In August, the company cut 400 people and said it would not fill hundreds of open roles. Then this month, Gannett said it was cutting about 6% of its roughly 3,440-person media unit, or about 200 staffers. That news followed an announcement from Gannett CEO Mike Reed in October mandating unpaid leave as well as voluntary buyouts. 

Gannett has been under pressure as it tries to shift its business from print to digital, but the crunch in the ad market has hit the publicly-traded newspaper company hard. Its stock has fallen more than 60 percent this year.

G/O Media: 3% of staff, or 11 people

Splinter media was axed by parent company G/O Media.
G/O Media. 

Digital media publisher G/O, which comprises 11 brands, laid off 11 people — or about 3% of its staff — in December. G/O formed in 2019 when private equity firm Great Hill Partners acquired the former Gawker Media sites including Gizmodo, Jezebel, and Kotaku. This past summer, G/O also acquired the business news site Quartz.

CEO Jim Spanfeller wrote in a memo to staff, reviewed by Insider, that the layoffs were spread across the company's legacy and newer properties and were meant to eliminate redundancies in roles following the Quartz acquisition. "In no way is this a reflection on these people or their talents and abilities. It is simply a reflection of the final stages of incorporating a new business with some amount of acceleration due to the economic headwinds every company is currently facing," he wrote.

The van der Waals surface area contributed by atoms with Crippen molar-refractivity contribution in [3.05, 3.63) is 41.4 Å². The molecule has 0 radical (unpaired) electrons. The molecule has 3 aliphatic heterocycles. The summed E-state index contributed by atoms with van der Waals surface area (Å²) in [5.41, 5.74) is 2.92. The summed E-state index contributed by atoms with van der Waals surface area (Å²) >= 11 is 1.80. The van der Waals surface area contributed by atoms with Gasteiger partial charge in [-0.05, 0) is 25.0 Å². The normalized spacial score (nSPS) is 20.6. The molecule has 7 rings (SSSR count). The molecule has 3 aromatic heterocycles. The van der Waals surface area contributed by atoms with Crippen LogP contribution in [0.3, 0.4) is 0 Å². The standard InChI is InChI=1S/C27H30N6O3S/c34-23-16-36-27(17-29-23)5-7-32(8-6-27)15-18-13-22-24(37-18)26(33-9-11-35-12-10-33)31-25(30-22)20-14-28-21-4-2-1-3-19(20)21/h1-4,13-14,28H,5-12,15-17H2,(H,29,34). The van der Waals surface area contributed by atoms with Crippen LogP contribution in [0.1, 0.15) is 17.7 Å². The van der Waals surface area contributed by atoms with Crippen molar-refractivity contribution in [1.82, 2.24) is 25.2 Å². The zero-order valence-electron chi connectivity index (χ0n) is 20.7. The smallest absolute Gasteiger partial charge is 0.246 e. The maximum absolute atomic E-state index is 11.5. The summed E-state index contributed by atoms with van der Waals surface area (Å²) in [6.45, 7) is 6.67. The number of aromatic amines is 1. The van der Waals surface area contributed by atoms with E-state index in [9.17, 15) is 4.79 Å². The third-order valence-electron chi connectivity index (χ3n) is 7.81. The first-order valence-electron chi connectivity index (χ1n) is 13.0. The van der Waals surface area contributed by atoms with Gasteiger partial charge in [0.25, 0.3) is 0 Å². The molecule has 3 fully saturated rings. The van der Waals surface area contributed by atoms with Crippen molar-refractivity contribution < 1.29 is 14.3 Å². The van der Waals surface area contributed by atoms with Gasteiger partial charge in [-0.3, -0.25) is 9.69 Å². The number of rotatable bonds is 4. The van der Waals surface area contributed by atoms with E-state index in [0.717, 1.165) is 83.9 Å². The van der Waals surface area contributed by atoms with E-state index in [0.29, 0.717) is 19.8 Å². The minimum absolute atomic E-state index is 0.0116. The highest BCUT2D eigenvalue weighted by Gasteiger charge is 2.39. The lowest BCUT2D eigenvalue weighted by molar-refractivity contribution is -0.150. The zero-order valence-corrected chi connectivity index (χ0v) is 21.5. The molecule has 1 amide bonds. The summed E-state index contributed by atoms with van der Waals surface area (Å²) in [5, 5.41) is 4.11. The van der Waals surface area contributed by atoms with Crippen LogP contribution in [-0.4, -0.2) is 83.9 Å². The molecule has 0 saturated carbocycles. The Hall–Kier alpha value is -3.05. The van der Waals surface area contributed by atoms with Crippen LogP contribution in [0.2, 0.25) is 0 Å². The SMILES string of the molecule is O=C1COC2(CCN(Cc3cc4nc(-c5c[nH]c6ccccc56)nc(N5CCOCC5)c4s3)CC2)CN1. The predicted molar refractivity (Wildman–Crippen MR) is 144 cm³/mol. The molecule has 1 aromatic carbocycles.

Morning Brew: 14% of the staff of 300

Alex Lieberman and Austin Rief
Morning Brew founders Alex Lieberman, left, and Austin Rief. 
Morning Brew

Morning Brew, a millennial-focused media company that was acquired by Insider Inc. in 2020, laid off 14% of its staff of about 300 in November.

Cofounder and CEO Austin Rief wrote in an email to staff that "a lot of fear and uncertainty" is scaring marketers, and that Morning Brew has felt the effects of the ad environment. Those impacted included Daniel Bentley, a managing editor overseeing two newsletters at Morning Brew, "Sidekick" and "Money Scoop;" reporter Katie Canales, who had joined Morning Brew from Insider; reporter Sherry Qin; executive producer Brian Henry; and senior editor Stassa Edwards.

NBCUniversal: reportedly seeking $1 billion in cuts across TV networks

The NBC logo and Comcast are displayed on 30 Rockefeller Plaza, formerly known as the GE building, in midtown Manhattan in New York July 23, 2015. REUTERS/Brendan McDermid
The NBC logo and Comcast branding on 30 Rockefeller Plaza in New York. 
Thomson Reuters

NBCUniversal started laying off ad salespeople in January after the company executed a buyout program across divisions offering early retirement to older employees.

The Comcast-owned giant was looking to keep costs under control in 2022, resulting in a cull that had impacted NBC Sports, E! Entertainment as well as NBC Group but was expected to hit much wider in January, according to senior insiders at the company. Bloomberg has reported that Comcast is looking for a billion dollars in cuts across the Philadelphia-based cable-to-satellite player. 

Netflix: 450-plus staffers

Hand holding a remote that points at the Netflix logo.
Photo by STR/NurPhoto via Getty Images

Once a high-flying rocket ship, Netflix saw its wings clipped this year as the dominant streaming platform clocked subscriber losses and a subsequent hit to its share price. In the spring, the company slashed 450 full-time positions, then cut around 30 animation jobs and 70 animation contract roles.